First Ace of 2008

I witnessed what I’m guessing was DeLa’s – and who knows, maybe the world’s – first ace of 2008. We were on hole 26, and he threw a heavy Cobra. In fact, it was the collectors disc Tom Schot sold before the Masters Cup last year for the spectators of the ‘Showcase Skins’ round to get the autographs of Climo, Nate, Des Reading and Stevie Rico. Gregory didn’t get the sigs, but he got the ace. In my book, that’s better. I especially appreciated it because when the disc hit the chains, it was ending it’s natural flight anyway, meaning it was more skill than luck. The sound was more like a that made by a disc thrown 50 feet as opposed to 250 feet. It turned out to be a close-to-personal best round for Gregory, too, so all the better.

A nice surprise

Nearly a year ago I accepted Josh Barnett’s invitation to check out the unofficial Santa’s Village course in Scotts Valley that he and Jammer designed. We tried to have a tourney, but the Scotts Valley police chased us outta there. Before that happened, though, I managed to lose a prized disc- a yellow Champion Cobra that was my go-to midrange disc. Out of the blue, a couple days ago, Josh called me and said he found it, in a hollow log, right where it disappeared. I saw him at the course the next day on hole 5, cleaned the weird fungus off of it, and threw it as my drive on hole7. Birdie! Look out world . . . I gots my yellow Cobra back!

Ace on hole 15

The view from hole 15 at DeLa (to the left, over the canyon) is pretty almost any time, but especially on a clear day, in the early morning. The backdrop was crisp and clear there today as we arrived at the halfway mark of our round, with Gregory and Assaf both giving me a run for my money (or in this case bagtag) once again. I think at that point Gregory was at +2, I was at +3, and Assaf had rallied back after a rough start and stood at +5.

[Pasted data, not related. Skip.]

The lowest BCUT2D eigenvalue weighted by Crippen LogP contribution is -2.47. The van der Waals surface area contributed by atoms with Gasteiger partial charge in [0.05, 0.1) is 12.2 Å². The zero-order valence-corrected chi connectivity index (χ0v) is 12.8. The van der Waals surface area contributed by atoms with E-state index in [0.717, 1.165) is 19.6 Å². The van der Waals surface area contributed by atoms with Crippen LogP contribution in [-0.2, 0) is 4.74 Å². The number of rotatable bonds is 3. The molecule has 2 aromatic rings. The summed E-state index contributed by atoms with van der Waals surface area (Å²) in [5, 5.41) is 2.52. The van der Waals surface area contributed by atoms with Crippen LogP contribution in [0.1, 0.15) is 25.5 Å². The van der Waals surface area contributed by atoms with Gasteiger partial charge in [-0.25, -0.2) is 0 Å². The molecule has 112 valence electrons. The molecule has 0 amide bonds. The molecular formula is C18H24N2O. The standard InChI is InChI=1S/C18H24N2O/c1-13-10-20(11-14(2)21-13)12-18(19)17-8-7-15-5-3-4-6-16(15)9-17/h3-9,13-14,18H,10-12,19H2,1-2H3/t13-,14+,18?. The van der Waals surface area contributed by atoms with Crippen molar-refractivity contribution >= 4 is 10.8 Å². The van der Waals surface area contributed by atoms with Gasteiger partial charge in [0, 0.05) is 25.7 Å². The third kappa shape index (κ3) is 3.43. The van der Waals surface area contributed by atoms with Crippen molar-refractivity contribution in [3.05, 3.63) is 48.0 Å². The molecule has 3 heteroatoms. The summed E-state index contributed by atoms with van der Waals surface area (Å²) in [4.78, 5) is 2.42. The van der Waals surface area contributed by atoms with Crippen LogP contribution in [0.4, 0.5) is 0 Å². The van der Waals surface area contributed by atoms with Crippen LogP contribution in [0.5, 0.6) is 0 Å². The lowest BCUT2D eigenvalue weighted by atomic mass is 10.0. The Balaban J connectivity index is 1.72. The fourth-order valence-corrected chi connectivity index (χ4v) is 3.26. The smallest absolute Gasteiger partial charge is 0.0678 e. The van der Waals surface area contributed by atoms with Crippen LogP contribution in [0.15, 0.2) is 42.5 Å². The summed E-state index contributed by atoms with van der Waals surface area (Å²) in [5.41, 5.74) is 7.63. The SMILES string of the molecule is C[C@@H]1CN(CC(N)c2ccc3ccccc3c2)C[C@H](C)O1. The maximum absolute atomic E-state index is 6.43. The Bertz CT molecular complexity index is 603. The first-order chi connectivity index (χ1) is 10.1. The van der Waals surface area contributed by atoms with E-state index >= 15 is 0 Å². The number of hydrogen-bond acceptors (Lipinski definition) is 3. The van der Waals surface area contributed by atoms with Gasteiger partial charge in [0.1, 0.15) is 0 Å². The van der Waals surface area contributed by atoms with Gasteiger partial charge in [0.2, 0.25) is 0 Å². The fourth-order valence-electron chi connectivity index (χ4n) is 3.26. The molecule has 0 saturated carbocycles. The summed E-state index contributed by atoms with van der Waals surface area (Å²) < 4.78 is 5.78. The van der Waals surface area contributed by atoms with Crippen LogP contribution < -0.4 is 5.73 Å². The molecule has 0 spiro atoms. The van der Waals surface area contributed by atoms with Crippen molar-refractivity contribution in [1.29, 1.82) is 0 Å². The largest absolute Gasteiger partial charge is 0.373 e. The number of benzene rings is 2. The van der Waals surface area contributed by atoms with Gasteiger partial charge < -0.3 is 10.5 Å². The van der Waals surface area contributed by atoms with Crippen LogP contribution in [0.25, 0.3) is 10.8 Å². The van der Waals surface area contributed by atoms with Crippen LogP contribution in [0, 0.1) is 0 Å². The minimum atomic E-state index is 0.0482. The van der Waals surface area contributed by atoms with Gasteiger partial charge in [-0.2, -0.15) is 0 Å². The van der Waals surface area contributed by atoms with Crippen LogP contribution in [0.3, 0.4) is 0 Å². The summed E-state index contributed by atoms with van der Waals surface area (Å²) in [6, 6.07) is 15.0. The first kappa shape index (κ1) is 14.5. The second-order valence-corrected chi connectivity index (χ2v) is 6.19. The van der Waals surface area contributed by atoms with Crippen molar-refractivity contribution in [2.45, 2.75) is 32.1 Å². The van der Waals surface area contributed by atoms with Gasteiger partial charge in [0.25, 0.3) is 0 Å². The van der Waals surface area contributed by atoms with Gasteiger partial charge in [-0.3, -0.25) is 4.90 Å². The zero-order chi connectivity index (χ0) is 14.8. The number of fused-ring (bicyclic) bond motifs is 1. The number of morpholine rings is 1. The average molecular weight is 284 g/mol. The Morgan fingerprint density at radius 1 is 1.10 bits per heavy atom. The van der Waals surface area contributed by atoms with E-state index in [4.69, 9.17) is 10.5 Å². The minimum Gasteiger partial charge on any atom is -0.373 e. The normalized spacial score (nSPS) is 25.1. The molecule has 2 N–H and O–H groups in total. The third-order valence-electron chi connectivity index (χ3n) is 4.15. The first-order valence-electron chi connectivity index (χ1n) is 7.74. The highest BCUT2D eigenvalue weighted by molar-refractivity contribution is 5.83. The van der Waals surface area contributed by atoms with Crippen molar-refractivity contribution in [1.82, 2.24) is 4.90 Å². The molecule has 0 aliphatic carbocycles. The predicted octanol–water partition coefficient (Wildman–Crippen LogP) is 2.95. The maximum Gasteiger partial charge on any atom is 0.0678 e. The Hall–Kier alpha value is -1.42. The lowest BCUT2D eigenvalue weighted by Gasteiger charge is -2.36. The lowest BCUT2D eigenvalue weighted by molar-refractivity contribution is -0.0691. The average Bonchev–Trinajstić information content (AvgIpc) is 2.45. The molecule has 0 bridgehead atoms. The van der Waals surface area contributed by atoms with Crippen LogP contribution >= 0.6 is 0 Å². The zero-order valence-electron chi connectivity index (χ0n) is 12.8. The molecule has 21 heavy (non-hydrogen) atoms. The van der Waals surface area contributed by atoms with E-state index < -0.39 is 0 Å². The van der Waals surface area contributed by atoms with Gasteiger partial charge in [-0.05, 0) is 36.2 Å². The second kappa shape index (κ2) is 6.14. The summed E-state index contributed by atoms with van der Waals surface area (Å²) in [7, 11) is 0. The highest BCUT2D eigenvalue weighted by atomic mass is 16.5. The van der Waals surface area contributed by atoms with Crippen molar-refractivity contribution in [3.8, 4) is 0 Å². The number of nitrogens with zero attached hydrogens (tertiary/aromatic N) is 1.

I had the teepad, and promptly threw one of my most recently-purchased gummy Beasts a few feet from the pole. Assaf also put his close enough for an eventual birdie, and Gregory strolled from the place where we nornally wait our turn to the tee. As he walked over and then went through his back-healthy routine of simulating a left-handed drive (for spinal balance), I commented on the wisdom (or lack thereof) of a remark I had made in the beginning of the round. After Gregory had thrown a so-so drive on #1 and hit an early tree on his upshot, I said out loud ” I think Gregory is gonna be a pushover today. He has visions of sugarplums dancing in his head.” (Gregory is dating a new woman and seems quite enamoured). Anyway, I think Gregory used it (the comment- and maybe the woman too, come to think of it) as motiviation, as he played a very tenacious round and led most of the way.

As Assaf and I recalled my comment and how Gregory seemed to be feeding on it, he launched his drive. From the place we were standing – under the oaks to the left and in front of the tee – the disc is visible for the begiinning of the shot, then disappears for most of its flight. For that reason onlookers typically glue their eyes on the basket area waiting for the disc to reappear. I saw the red cobra emerge from the left, then slam the chains and settle in the cage maybe one second later. Assaf and I went crazy, and Gregory seemed stunned into momentary paralysis. We had to convince him it was in.

So that was pretty cool.

And then, as if there was still a little magic in the air, a father-and-daughter twosome played with us on 16 since it was their last hole. Dad nailed a 130-foot par ‘throw’ from a spot near the right pin placement. And that was pretty cool, too.